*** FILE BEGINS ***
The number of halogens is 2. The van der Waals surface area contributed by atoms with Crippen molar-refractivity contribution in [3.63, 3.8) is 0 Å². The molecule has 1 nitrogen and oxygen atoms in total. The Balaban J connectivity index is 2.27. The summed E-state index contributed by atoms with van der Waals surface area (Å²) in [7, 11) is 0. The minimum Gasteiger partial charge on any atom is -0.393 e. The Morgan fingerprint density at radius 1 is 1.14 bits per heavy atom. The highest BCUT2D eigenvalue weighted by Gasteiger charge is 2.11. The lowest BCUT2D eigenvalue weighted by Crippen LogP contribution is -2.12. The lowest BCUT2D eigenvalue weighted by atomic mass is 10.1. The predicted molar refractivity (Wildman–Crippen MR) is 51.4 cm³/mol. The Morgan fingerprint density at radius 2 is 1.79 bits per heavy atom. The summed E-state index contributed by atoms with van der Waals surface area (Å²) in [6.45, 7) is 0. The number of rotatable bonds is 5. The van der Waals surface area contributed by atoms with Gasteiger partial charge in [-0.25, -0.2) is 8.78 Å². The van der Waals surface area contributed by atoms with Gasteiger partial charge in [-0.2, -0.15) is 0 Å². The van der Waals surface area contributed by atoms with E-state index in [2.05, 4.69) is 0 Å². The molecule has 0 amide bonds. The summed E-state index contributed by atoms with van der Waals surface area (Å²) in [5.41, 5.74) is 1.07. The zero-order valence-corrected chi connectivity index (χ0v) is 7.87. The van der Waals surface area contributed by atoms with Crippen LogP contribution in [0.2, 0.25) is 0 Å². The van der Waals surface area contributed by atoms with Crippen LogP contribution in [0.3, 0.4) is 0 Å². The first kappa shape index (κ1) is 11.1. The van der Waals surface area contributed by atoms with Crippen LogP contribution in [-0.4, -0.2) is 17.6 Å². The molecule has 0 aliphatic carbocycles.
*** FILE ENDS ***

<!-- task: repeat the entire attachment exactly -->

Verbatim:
The number of halogens is 2. The van der Waals surface area contributed by atoms with Crippen molar-refractivity contribution in [3.63, 3.8) is 0 Å². The molecule has 1 nitrogen and oxygen atoms in total. The Balaban J connectivity index is 2.27. The summed E-state index contributed by atoms with van der Waals surface area (Å²) in [7, 11) is 0. The minimum Gasteiger partial charge on any atom is -0.393 e. The Morgan fingerprint density at radius 1 is 1.14 bits per heavy atom. The highest BCUT2D eigenvalue weighted by Gasteiger charge is 2.11. The lowest BCUT2D eigenvalue weighted by Crippen LogP contribution is -2.12. The lowest BCUT2D eigenvalue weighted by atomic mass is 10.1. The predicted molar refractivity (Wildman–Crippen MR) is 51.4 cm³/mol. The Morgan fingerprint density at radius 2 is 1.79 bits per heavy atom. The summed E-state index contributed by atoms with van der Waals surface area (Å²) in [6.45, 7) is 0. The number of rotatable bonds is 5. The van der Waals surface area contributed by atoms with Gasteiger partial charge in [-0.25, -0.2) is 8.78 Å². The van der Waals surface area contributed by atoms with Gasteiger partial charge in [-0.2, -0.15) is 0 Å². The van der Waals surface area contributed by atoms with E-state index in [2.05, 4.69) is 0 Å². The molecule has 0 amide bonds. The summed E-state index contributed by atoms with van der Waals surface area (Å²) in [5.41, 5.74) is 1.07. The zero-order valence-corrected chi connectivity index (χ0v) is 7.87. The van der Waals surface area contributed by atoms with Crippen LogP contribution in [0.2, 0.25) is 0 Å². The van der Waals surface area contributed by atoms with Crippen LogP contribution in [0.3, 0.4) is 0 Å². The first kappa shape index (κ1) is 11.1. The van der Waals surface area contributed by atoms with Crippen LogP contribution in [-0.4, -0.2) is 17.6 Å². The molecule has 0 aliphatic carbocycles.